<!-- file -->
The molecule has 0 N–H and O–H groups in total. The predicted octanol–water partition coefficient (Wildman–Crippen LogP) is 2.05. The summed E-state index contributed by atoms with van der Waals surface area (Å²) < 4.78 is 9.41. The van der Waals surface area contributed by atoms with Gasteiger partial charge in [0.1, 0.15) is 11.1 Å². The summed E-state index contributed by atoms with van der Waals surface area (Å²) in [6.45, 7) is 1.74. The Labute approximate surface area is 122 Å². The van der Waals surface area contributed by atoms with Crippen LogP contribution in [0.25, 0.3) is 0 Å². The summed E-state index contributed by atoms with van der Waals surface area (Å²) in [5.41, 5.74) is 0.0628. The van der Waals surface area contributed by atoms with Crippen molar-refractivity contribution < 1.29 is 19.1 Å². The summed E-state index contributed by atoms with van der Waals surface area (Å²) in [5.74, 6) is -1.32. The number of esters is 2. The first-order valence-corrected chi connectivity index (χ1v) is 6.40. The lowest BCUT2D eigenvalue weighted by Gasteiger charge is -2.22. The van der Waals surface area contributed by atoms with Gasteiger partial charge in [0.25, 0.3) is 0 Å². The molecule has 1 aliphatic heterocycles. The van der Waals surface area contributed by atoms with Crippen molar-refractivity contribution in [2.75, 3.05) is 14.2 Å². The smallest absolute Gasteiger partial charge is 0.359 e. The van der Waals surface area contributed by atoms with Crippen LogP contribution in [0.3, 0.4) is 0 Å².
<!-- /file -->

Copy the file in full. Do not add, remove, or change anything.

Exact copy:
The molecule has 0 N–H and O–H groups in total. The predicted octanol–water partition coefficient (Wildman–Crippen LogP) is 2.05. The summed E-state index contributed by atoms with van der Waals surface area (Å²) < 4.78 is 9.41. The van der Waals surface area contributed by atoms with Gasteiger partial charge in [0.1, 0.15) is 11.1 Å². The summed E-state index contributed by atoms with van der Waals surface area (Å²) in [6.45, 7) is 1.74. The Labute approximate surface area is 122 Å². The van der Waals surface area contributed by atoms with Crippen LogP contribution in [0.25, 0.3) is 0 Å². The summed E-state index contributed by atoms with van der Waals surface area (Å²) in [5.41, 5.74) is 0.0628. The van der Waals surface area contributed by atoms with Crippen molar-refractivity contribution < 1.29 is 19.1 Å². The summed E-state index contributed by atoms with van der Waals surface area (Å²) in [5.74, 6) is -1.32. The number of esters is 2. The first-order valence-corrected chi connectivity index (χ1v) is 6.40. The lowest BCUT2D eigenvalue weighted by Gasteiger charge is -2.22. The van der Waals surface area contributed by atoms with Gasteiger partial charge in [0.25, 0.3) is 0 Å². The molecule has 1 aliphatic heterocycles. The van der Waals surface area contributed by atoms with Crippen molar-refractivity contribution in [2.75, 3.05) is 14.2 Å². The smallest absolute Gasteiger partial charge is 0.359 e. The van der Waals surface area contributed by atoms with Crippen LogP contribution in [0.3, 0.4) is 0 Å².